Elies extends away
With 80 miles to the Roscoff finish, Yann Elies (Groupe Queguiner) has extended his lead over the rest of the Solitaire fleet. Elies is now 4nm ahead of Corentin Horeau (Bretagne - Credit Mutuel Performance) in second and Roscoff's local hero, Jeremie Beyou (Maitre Coq) in third.
Elies, the pre-race favourite, had been hoping for a third consecutive Solitaire win before losing his mast in Leg 1. We spoke to him this morning as he was racing North of the Isles of Scilly: “The wind is not very stable ... I try to make the best course, hoping that my option is good, but it looks pretty anyway. Always question yourself to see if there is no other possible scenarios and stay focused on what I have to do. It would be a shame to blow the victory at the end. I'll stay attentive.”
All but two of the fleet decided to follow Elies' course and stay North of the Traffic Separation Zone, West of the Isles of Scilly. Vendee Globe winner, Alain Gautier (Generali) and Nicolas Jossier (In Extenso Experts Comptables) chose to head South. At the moment the decision does not appear to have paid off, with Gautier dropping from 17th to 23rd but Elies was clearly worried that the “little thieves in the South” may snatch the Leg victory from him.
Alain Gautier, (Generali): “I made the decision at breakfast time. I wanted to make myself eggs and bacon but the boat was heeling, so I told myself that I was going down to get the boat flat! Now that I've passed the southern tip of the TSS, I'm upwind with 15 knots of wind, sun, beautiful conditions. The option was unlikely to work but I had to try. If the wind drops a bit more than expected, it may work. I am fortunate not to target the general classification and suddenly I can afford a little courage.”
Overnight, it was Leg 1 winner, Alexis Loison (Groupe Fiva) who was making Elies twitchy. Loison, the overall winner of last year's Fastnet race, sailing double-handed with his father, had made big gains by choosing the most Southerly course to the TSS and climbed from 7th to 2nd. However, Loison has been unable to maintain that advantage today and has dropped back to 7th.
The British and Irish sailors have found this leg difficult. Only Sam Matson (Artemis 21) is currently in the top 20. Matson, who was the first rookie to cross the line in Plymouth, is currently 4nm behind fellow first-timer, Sebastien Simon (Bretagne - Credit Mutuel Espoir). It has been an incredibly frustrating leg for the other Sam, Sam Goodchild (Team Plymouth) in his fourth Solitaire.
Sam Goodchild (Team Plymouth) “I seem to have got it wrong again and lost more places it's extremely frustrating, it seems to be becoming a bit of a habit. It's not that fun at all to be honest, I'm quite a way back, I'm not really happy with my position and there's not real way back or no real way back into it. If I knew what it was I'd done wrong I'd be a bit happier but I don't really know why it's been so expensive going the wrong way or where I went the wrong way, I really don't know. I'm just passing the Isles of Scilly, they look lovely - sunny and sandy beaches, I should maybe stop and go on holiday. We've got sunshine, no clouds in the sky again and about 12kn from NE - basically what we had when we left Plymouth and it hasn't really changed.”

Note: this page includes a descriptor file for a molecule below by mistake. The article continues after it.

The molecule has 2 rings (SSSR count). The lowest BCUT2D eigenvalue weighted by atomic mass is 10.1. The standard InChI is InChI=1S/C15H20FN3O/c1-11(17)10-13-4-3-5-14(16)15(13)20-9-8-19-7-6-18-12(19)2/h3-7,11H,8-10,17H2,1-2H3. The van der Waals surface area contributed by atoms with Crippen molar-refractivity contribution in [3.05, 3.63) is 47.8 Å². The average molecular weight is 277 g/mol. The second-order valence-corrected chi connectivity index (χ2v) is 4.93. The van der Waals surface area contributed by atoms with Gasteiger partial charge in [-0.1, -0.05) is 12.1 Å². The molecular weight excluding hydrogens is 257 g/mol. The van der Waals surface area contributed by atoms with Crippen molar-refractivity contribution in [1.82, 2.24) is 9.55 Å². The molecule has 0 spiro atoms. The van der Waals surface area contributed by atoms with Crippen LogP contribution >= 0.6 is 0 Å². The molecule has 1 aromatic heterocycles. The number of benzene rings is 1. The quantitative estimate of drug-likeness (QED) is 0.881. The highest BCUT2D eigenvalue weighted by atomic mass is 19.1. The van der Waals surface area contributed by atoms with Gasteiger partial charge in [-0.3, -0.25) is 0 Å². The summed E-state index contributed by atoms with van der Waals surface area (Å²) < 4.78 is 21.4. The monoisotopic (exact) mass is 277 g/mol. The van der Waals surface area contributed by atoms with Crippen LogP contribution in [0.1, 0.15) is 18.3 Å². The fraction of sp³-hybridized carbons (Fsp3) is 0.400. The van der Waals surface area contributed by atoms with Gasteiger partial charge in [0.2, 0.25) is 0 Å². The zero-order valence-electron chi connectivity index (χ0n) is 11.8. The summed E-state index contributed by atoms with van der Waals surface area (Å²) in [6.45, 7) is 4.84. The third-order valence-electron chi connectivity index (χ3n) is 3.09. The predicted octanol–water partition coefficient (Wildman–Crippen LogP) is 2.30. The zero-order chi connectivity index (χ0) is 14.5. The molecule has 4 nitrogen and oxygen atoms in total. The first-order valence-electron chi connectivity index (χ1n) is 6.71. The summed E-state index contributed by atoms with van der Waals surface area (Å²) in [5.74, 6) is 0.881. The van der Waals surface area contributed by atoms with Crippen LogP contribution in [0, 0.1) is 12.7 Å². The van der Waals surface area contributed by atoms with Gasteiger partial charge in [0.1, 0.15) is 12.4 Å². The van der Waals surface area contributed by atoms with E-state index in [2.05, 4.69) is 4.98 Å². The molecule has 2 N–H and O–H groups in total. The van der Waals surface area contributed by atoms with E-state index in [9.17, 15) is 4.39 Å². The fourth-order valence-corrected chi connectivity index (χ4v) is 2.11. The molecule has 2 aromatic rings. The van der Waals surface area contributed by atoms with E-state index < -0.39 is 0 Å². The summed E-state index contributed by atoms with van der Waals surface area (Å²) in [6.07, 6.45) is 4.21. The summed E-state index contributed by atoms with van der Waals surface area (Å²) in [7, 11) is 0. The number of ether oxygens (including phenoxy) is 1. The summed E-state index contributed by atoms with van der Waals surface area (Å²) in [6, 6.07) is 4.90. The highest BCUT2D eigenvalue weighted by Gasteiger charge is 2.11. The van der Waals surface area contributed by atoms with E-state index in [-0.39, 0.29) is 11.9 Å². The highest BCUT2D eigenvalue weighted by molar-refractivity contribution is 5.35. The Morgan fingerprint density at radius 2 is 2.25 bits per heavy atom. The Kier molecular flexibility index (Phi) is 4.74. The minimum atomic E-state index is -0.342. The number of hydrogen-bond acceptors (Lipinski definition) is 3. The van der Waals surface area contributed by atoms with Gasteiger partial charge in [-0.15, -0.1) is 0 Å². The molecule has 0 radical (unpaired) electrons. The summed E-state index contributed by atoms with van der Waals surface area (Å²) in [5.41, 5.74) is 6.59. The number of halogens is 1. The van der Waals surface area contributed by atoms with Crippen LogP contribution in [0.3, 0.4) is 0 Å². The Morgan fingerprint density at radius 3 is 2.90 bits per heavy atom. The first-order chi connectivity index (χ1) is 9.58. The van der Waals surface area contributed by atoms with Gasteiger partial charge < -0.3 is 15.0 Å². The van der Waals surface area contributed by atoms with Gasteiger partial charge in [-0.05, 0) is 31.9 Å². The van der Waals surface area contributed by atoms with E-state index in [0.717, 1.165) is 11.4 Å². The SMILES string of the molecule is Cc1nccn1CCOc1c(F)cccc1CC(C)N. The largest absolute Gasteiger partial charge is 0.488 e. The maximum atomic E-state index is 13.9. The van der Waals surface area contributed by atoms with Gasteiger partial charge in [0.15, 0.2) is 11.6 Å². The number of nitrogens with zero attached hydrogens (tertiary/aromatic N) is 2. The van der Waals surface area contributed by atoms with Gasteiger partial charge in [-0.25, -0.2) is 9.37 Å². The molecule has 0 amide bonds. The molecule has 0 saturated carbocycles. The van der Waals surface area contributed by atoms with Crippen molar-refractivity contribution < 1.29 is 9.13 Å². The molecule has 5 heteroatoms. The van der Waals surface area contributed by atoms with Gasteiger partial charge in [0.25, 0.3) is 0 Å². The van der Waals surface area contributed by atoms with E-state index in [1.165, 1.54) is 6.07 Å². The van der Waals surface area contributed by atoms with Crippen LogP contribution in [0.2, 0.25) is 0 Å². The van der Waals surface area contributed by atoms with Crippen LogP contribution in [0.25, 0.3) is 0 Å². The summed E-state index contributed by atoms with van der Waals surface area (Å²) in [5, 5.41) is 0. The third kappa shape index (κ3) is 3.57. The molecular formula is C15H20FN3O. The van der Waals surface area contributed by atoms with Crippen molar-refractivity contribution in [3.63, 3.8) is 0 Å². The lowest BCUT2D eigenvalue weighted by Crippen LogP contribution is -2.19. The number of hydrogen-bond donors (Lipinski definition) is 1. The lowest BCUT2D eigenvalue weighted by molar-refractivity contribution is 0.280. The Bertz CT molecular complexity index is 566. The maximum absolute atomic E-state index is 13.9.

The first sailors are likely to cross the finish at around 0100BST. At the moment they're doing around 6kn in 14kn of NE'ly wind. It looks as the wind will build over the next few hours and then drop of again from 2100BST. With a dropping wind and the tides around Roscoff, Leg 2 is not over yet.
Adrien Hardy (Agir recovery): "I have not done the right thing to do zigzags versus current. Now, I try not to have regrets. The wind was very variable between 8 and 15 knots. I was afraid with the TSS, I preferred to play it safe and go above, I think I did a little way too. I will try to steer a little more, it is not very interesting, it's all right, there will be no strategic positioning, the current that can create gaps at the finish. The differences are still made since the passage of Scilly. There will be no revolution, but perhaps small changes. The uncertainty is the wind on arrival at Roscoff. The difficulty will be in the timing. In the afternoon, it will soften, especially with the tide. My ETA to Roscoff? Around 7 am tomorrow morning."
Gildas Mahé (Interface Concept): "I was fifth passing the islands. Beautiful setting with current, wind, what more? It was complicated yesterday, there was a lot to play but it's still a nice nav. So far, there are no options to play big, we anticipate a small wind shift to the right so we will try to go down with the wind. It will depend on the position of the fleet. We cross the current flow so you have to play with it to calculate the timing of arrival at Roscoff to know which side is going to be shifted across the course.”